This “home” I refer to is the Pediatrics ward.  I have found my calling.  My interest in Pediatrics goes as far back as middle school.  I always knew this is what I wanted.  Furthermore, to confirm my desires, I interned in Florida Hospital’s Pediatrics and NICU ward for a semester during my senior year of high school.  I never stopped smiling!

However, when I started my eventual career in medicine and started learning about all the “cool” and interesting cases medicine has to offer, I started rethinking my path.  Maybe I should be an Internist, so that I would witness and diagnose these “cool” cases that mostly affect adults.  Suddenly, Pediatrics seemed a bit boring.  Aren’t most children relatively healthy?  Would I be bored with checkups, immunizations, school physicals, and the other mundane tasks of a pediatrician?  What about the paranoid, know-it-all, helicopter parents?  I would have to deal with them as well.  And babies?? They can’t tell you what’s wrong with them.  Will their incessant crying and irritability reduce me to a pile of frustration, as their parents look to me to tell them what’s wrong with their child? And let’s not forget the dark side of Pediatrics, which includes child abuse, depression, and other mental illnesses.  How will I keep my composure when I witness these unfairly treated adolescents and the consequences it brings?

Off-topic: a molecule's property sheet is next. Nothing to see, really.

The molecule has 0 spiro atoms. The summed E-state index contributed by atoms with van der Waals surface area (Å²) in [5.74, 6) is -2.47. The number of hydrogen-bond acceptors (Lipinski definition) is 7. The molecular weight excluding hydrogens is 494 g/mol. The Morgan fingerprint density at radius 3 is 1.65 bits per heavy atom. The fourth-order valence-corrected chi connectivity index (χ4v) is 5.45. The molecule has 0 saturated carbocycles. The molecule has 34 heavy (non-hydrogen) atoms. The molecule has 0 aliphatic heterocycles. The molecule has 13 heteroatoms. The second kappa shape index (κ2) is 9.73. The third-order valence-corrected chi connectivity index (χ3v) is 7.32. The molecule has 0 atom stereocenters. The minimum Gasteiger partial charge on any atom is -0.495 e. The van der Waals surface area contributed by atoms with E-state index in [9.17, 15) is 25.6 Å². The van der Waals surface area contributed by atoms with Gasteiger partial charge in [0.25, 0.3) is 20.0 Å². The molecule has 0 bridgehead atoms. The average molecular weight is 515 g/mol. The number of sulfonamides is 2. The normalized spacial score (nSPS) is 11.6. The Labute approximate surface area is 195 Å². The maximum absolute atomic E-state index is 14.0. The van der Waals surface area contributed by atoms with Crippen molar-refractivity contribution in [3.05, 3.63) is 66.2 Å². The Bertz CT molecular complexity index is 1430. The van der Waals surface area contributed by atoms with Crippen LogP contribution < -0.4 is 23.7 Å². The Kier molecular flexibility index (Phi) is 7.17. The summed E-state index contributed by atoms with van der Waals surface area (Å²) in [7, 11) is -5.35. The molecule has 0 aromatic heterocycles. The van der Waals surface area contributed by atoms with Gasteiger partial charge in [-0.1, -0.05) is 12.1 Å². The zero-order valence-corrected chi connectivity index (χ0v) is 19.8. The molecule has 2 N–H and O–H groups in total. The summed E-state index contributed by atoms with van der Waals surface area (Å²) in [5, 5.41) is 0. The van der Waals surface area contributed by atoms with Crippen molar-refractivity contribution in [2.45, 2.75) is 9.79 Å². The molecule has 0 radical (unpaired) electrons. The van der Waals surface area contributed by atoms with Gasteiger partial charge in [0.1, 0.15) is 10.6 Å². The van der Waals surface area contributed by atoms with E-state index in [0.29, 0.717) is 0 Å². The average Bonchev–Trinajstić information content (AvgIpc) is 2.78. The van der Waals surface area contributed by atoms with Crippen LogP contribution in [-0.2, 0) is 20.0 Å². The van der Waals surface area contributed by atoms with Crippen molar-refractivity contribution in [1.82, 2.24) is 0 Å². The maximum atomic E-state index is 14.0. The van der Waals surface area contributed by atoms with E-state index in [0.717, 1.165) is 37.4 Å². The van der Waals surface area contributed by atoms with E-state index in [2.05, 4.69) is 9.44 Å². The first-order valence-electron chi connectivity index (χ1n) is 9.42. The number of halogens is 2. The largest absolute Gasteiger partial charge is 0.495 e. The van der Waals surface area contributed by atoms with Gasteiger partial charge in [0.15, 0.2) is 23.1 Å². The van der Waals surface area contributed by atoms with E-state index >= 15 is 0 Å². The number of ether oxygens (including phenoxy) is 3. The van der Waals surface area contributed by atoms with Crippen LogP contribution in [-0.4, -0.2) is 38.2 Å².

I rotated in Internal Medicine from January to April.  I was sure that I would probably seek a residency in IM, due to the vast number of sub-specialties I could go into afterwards.  However, I couldn’t shake the boredom I felt most days of the week.  Surely it is interesting, however, it wasn’t for me.  My surgical rotation was quite interesting, and I will always be fascinated when one opens the body while the patient is asleep, repairs something inside, closes it up and the patient is better.  However, my interest in surgery is from afar.  But as soon as I started Pediatrics, the familiar smile that never left my lips in high school during my internship returned, even on my first day of rotations.  It was evident: I love kids!  And I can’t imagine a career without them.